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Corneal topography

File:Corneal topography right ax.jpg
A corneal topogram of an eye affected by keratoconus. Blue shows the flattest areas, and red the steepest.
MeSH D019781

Corneal topography, also known as photokeratoscopy or videokeratography, is a non-invasive medical imaging technique for mapping the surface curvature of the cornea, the outer structure of the eye. Since the cornea is normally responsible for some 70% of the eye's refractive power,[1] its topography is of critical importance in determining the quality of vision and corneal health.

The three-dimensional map is therefore a valuable aid to the examining ophthalmologist or optometrist and can assist in the diagnosis and treatment of a number of conditions; in planning cataract surgery and intraocular lens (IOL) implantation (plano or toric IOLs); in planning refractive surgery such as LASIK, and evaluating its results; or in assessing the fit of contact lenses. A development of keratoscopy, corneal topography extends the measurement range from the four points a few millimeters apart that is offered by keratometry to a grid of thousands of points covering the entire cornea. The procedure is carried out in seconds and is completely painless.


The patient is seated facing a bowl containing an illuminated pattern, most commonly a series of concentric rings. The pattern is focused on the anterior surface of the patient's cornea and reflected back to a digital camera at the centre of the bowl. The topology of the cornea is revealed by the shape taken by the reflected pattern. A computer provides the necessary analysis, typically determining the position and height of several thousand points across the cornea. The topographical map can be represented in a number of graphical formats, such as a sagittal map, which color-codes the steepness of curvature according to its dioptric value.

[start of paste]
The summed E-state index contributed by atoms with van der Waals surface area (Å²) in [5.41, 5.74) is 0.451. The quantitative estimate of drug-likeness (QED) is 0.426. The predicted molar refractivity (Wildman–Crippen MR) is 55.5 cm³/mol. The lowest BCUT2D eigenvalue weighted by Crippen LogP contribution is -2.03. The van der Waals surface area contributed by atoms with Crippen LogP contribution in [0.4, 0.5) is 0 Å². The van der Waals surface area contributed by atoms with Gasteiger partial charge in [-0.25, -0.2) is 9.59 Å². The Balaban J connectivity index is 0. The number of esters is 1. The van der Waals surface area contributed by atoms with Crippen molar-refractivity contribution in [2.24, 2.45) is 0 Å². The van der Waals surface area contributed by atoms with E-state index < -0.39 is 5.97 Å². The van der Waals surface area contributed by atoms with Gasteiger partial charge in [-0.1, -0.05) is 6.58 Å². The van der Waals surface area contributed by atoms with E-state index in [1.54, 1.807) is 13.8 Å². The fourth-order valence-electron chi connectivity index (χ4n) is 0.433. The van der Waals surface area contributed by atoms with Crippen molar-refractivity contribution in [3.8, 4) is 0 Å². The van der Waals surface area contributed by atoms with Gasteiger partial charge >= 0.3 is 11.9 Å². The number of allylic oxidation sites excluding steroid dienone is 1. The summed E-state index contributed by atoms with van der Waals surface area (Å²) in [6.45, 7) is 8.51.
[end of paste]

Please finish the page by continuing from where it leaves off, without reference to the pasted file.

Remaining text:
File:Computerised Corneal Topography.jpg
A Medmont E300 topographer

The corneal topograph owes its heritage to the Portuguese ophthalmologist Antonio Placido, who, in 1880, viewed a painted disk (Placido's disk) of alternating black and white rings reflected in the cornea.[2] The rings showed as contour lines projected on the corneal tear film. Javal L., an pioneer in the field in the 1880s incorporated the rings in his ophthalmometer and mounted an eyepiece which magnified the image of the eye. He proposed that the image should be photographed or diagrammatically represented to allow analysis of the image.[3]

In 1896, Allvar Gullstrand incorporated the disk in his ophthalmoscope, examining photographs of the cornea via a microscope and was able to manually calculate the curvature by means of a numerical algorithm. Gullstrand recognized the potential of the technique and commented that despite its laboriousness it could "give a resultant accuracy that previously could not be obtained in any other way".[4] The flat field of Placido's disk reduced the accuracy close to the corneal periphery and in the 1950s the Wesley-Jessen company made use of a curved bowl to reduce the field defects.[2] The curvature of the cornea could be determined from comparison of photographs of the rings against standardized images.

In the 1980s, photographs of the projected images became hand-digitized and then analysed by computer. Automation of the process soon followed with the image captured by a digital camera and passed directly to a computer.[5] In the 1990s, systems became commercially available from a number of suppliers. The first completely automatic system was the Corneal Modeling System (CMS-1) developed by Computed Anatomy, Inc. in New York City, under the direction of Martin Gersten and a group of surgeons at the New York Eye and Ear Infirmary. The price of the early instruments was initially very high ($75,000), largely confining their use to research establishments. However, prices have fallen substantially over time, bringing corneal topographs into the budget of smaller clinics and increasing the number of patients that can be examined.